Savings & investment
The personal tax year comes to an end on 5th April, and with it, the chance for you to use your tax allowance and tax exemptions.
Fairstone Chartered financial planner Beverley Henderson takes a look at some key tax and financial planning tips to consider before the end of the tax year.
Usually, you have to pay tax on any income or capital gains you earn from your investments; however, with an ISA, provided you stay within the pay-in limits, capital gains and income made from your investments won’t be taxed.
So it’s worth making sure you use your full ISA allowance of £20,000 for the 2021/22 tax year. You can put the entire amount into a Cash ISA, a Stocks & Shares ISA, an Innovative Finance ISA, or any combination of the three.
You can also consider a Junior ISA fund, which builds up, free from tax on investment income and capital gains, until your child reaches age 18. At that point, the funds can either be withdrawn or rolled over into an adult ISA.
Relatives and friends can also contribute to your child’s Junior ISA, so long as you don’t go above the £9,000 limit for 2021/22.
Many people overlook the capital gains tax allowance, which is £12,300 for the tax year 2021/22. Always remember to use your full allowance every tax year and if you’re married or in a civil partnership, you will both have an allowance – so consider transferring assets between you to reduce your tax bill.
If you realise any losses in the same tax year, these are offset against the gains before the capital gains tax exemption amount is deducted. With this in mind, if your gains would be covered by your exempt amount, capital losses could be wasted, so consider postponing a sale that will generate a loss until the following tax year or realising more gains in the current year.
A pension can be a good way to invest your money for the future as you can get tax relief on the payments you make to your pension pot.
You can contribute up to 100% of your earnings to your pension in each tax year, subject to the annual allowance, which is £40,000 for 2021/22. If you surpass this, you may incur an annual allowance tax charge.
However, if you haven’t used all your allowance in the last three tax years, it might be possible to pay more into your pension plan using ‘carry forward’, though bear in mind the amount is still capped at 100% of your earnings.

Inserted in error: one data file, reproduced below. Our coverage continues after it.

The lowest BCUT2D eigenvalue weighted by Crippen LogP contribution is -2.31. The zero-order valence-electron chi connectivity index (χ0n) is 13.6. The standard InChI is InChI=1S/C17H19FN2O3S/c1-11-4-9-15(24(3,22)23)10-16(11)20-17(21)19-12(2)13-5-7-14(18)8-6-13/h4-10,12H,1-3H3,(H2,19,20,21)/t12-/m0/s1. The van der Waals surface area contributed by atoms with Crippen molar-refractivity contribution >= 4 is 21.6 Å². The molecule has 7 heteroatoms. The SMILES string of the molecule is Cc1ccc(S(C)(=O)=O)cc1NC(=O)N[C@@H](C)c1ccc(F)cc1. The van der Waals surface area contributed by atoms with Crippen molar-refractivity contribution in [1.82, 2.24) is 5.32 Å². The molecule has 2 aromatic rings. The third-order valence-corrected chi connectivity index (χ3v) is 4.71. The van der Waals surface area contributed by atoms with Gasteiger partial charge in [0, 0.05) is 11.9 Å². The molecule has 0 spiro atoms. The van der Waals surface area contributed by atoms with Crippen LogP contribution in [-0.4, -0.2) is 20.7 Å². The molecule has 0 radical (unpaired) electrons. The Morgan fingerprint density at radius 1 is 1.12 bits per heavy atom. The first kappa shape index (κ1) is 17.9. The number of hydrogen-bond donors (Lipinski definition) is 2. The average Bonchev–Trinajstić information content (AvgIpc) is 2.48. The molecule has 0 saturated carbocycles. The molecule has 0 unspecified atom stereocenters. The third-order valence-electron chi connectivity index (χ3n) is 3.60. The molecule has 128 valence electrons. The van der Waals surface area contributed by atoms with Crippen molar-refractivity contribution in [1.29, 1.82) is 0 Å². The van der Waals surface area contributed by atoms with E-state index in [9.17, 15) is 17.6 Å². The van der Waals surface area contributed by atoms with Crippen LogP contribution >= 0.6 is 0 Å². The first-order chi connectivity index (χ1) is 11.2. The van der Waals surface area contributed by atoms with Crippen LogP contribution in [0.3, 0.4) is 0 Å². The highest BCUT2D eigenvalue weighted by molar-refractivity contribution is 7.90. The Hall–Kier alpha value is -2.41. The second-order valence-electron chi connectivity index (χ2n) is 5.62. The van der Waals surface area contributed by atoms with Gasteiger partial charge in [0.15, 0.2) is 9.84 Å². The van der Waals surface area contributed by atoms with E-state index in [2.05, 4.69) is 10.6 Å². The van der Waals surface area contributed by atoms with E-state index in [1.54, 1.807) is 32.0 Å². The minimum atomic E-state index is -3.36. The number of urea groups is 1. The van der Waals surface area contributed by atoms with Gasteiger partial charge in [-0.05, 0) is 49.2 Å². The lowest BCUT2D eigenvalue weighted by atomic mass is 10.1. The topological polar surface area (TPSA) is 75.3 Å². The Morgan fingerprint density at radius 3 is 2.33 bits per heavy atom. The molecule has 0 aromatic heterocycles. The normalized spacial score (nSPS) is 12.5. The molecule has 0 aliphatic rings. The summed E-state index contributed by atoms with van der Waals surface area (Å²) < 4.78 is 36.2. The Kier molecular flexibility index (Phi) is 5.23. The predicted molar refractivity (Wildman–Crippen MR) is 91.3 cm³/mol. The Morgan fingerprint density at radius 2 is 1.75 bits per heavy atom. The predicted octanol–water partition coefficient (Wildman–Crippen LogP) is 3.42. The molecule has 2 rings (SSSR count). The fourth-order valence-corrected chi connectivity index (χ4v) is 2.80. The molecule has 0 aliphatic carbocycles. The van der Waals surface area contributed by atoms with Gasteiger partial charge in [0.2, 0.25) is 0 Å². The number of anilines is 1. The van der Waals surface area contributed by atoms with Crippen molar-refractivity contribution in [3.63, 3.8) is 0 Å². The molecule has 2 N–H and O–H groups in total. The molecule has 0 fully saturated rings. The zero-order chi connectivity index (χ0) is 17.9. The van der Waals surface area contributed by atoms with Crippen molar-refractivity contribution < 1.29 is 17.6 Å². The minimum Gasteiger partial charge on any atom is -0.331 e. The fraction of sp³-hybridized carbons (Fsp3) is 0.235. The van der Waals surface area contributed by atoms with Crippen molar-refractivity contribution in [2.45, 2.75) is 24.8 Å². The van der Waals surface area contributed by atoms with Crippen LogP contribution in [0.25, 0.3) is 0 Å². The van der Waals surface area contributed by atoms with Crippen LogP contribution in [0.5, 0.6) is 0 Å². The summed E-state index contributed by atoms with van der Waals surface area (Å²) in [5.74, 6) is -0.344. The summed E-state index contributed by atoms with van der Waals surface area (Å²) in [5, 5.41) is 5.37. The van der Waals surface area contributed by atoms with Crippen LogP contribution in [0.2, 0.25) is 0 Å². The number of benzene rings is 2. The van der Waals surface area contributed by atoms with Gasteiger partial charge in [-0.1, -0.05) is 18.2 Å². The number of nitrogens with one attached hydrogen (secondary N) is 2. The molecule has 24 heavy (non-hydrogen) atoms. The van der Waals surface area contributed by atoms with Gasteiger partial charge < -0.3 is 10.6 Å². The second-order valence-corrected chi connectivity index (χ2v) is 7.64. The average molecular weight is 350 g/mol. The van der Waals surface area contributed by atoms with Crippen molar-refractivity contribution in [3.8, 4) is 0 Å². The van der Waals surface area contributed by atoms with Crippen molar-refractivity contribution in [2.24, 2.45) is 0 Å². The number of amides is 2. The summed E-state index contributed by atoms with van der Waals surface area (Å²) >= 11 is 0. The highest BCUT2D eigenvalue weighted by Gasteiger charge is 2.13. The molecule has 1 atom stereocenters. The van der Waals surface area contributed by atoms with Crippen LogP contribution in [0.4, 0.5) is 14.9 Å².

Different rules apply if you’ve already started to take money out of your pension plan and you’re affected by the Money Purchase Annual Allowance, or if your income, when combined with your employer’s payments, exceeds £240,000.
Even if you have no earnings, are a non-taxpayer or receive pension income, you still have an annual pension allowance of £3,600. This means that you can pay £2,880 into a pension each year and receive tax relief of £720. You can even make pension contributions for your children of £3,600 a year. However, there are some provider restrictions from age 75.
If you establish a pattern of gifts that can be shown to be covered by your net income, without reducing your capital assets or normal standard of living, these gifts will be free of Inheritance Tax. A key thing to remember is that you don’t have to make these gifts to the same people each year.
You and your spouse can each give your children £5,000 in consideration of an upcoming wedding, or £2,500 for a grandchild’s wedding, free of Inheritance Tax. The marriage tax exemptions can also be combined with your £3,000 a year Inheritance Tax exemption, which would allow you to make larger exempt gifts.
Remember, you can make gifts of £3,000 each year, along with your spouse, which are free of Inheritance Tax. Don’t worry if you forget to make your £3,000 gift one year – you can catch this up in the next tax year. These gifts are in addition to gifts you make out of your regular income.
In cases where at least 10% of your net estate is left to charities, the Inheritance Tax on the remainder is charged at 36% instead of 40%. The exact calculation of your net estate is quite complicated, so it’s important to receive professional advice when drawing up or amending your Will.
The end of the current tax year is on the horizon so if you haven’t taken the time to review your finances and make the most of these exemptions, now is the time.
No one likes to miss out, and as the tax year end approaches, you’ll want to ensure you’re making the most of your allowances and putting yourself in the best position for the new tax year.
In our recent 30-minute webinar, Fairstone’s James Wallace looked at utilising your allowances before tax year end.
View the recording on demand.View recording
information is based on our current understanding of taxation legislation and regulations. any levels and bases of, and reliefs from, taxation are subject to change.
The value of investments and income from them may go down. You may not get back the original amount invested. Past performance is not a reliable indicator of future performance.